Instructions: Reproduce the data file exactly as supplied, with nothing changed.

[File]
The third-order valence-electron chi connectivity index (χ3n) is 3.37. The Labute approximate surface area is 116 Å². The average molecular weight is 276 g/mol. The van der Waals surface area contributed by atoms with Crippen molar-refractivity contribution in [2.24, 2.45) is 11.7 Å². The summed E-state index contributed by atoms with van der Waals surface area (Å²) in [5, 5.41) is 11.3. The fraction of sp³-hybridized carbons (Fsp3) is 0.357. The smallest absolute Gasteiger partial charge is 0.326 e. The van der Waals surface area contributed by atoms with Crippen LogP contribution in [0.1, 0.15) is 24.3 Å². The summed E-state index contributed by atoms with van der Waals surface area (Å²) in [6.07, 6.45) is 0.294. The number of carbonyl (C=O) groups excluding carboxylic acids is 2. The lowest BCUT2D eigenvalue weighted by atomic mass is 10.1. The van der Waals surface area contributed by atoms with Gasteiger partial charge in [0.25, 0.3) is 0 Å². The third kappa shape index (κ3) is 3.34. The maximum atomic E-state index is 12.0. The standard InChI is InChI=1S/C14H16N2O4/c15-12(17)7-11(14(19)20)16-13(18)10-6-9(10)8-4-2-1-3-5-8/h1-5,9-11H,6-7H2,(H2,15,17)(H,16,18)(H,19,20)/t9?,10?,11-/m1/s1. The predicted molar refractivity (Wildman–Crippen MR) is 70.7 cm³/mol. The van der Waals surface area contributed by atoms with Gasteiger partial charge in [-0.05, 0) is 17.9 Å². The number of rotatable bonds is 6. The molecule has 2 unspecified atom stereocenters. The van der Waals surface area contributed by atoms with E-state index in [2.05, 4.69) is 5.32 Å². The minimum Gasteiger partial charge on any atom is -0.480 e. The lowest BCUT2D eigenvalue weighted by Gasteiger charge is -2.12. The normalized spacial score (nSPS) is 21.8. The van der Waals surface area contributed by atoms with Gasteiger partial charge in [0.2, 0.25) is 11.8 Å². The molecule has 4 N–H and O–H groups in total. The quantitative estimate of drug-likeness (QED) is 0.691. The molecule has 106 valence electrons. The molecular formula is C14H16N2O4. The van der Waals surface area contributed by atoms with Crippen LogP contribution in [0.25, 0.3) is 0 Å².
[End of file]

The third-order valence-electron chi connectivity index (χ3n) is 3.37. The Labute approximate surface area is 116 Å². The average molecular weight is 276 g/mol. The van der Waals surface area contributed by atoms with Crippen molar-refractivity contribution in [2.24, 2.45) is 11.7 Å². The summed E-state index contributed by atoms with van der Waals surface area (Å²) in [5, 5.41) is 11.3. The fraction of sp³-hybridized carbons (Fsp3) is 0.357. The smallest absolute Gasteiger partial charge is 0.326 e. The van der Waals surface area contributed by atoms with Crippen LogP contribution in [0.1, 0.15) is 24.3 Å². The summed E-state index contributed by atoms with van der Waals surface area (Å²) in [6.07, 6.45) is 0.294. The number of carbonyl (C=O) groups excluding carboxylic acids is 2. The lowest BCUT2D eigenvalue weighted by atomic mass is 10.1. The van der Waals surface area contributed by atoms with Gasteiger partial charge in [0.25, 0.3) is 0 Å². The third kappa shape index (κ3) is 3.34. The maximum atomic E-state index is 12.0. The standard InChI is InChI=1S/C14H16N2O4/c15-12(17)7-11(14(19)20)16-13(18)10-6-9(10)8-4-2-1-3-5-8/h1-5,9-11H,6-7H2,(H2,15,17)(H,16,18)(H,19,20)/t9?,10?,11-/m1/s1. The predicted molar refractivity (Wildman–Crippen MR) is 70.7 cm³/mol. The van der Waals surface area contributed by atoms with Gasteiger partial charge in [-0.05, 0) is 17.9 Å². The number of rotatable bonds is 6. The molecule has 2 unspecified atom stereocenters. The van der Waals surface area contributed by atoms with E-state index in [2.05, 4.69) is 5.32 Å². The minimum Gasteiger partial charge on any atom is -0.480 e. The lowest BCUT2D eigenvalue weighted by Gasteiger charge is -2.12. The normalized spacial score (nSPS) is 21.8. The van der Waals surface area contributed by atoms with Gasteiger partial charge in [0.2, 0.25) is 11.8 Å². The molecule has 4 N–H and O–H groups in total. The quantitative estimate of drug-likeness (QED) is 0.691. The molecule has 106 valence electrons. The molecular formula is C14H16N2O4. The van der Waals surface area contributed by atoms with Crippen LogP contribution in [0.25, 0.3) is 0 Å².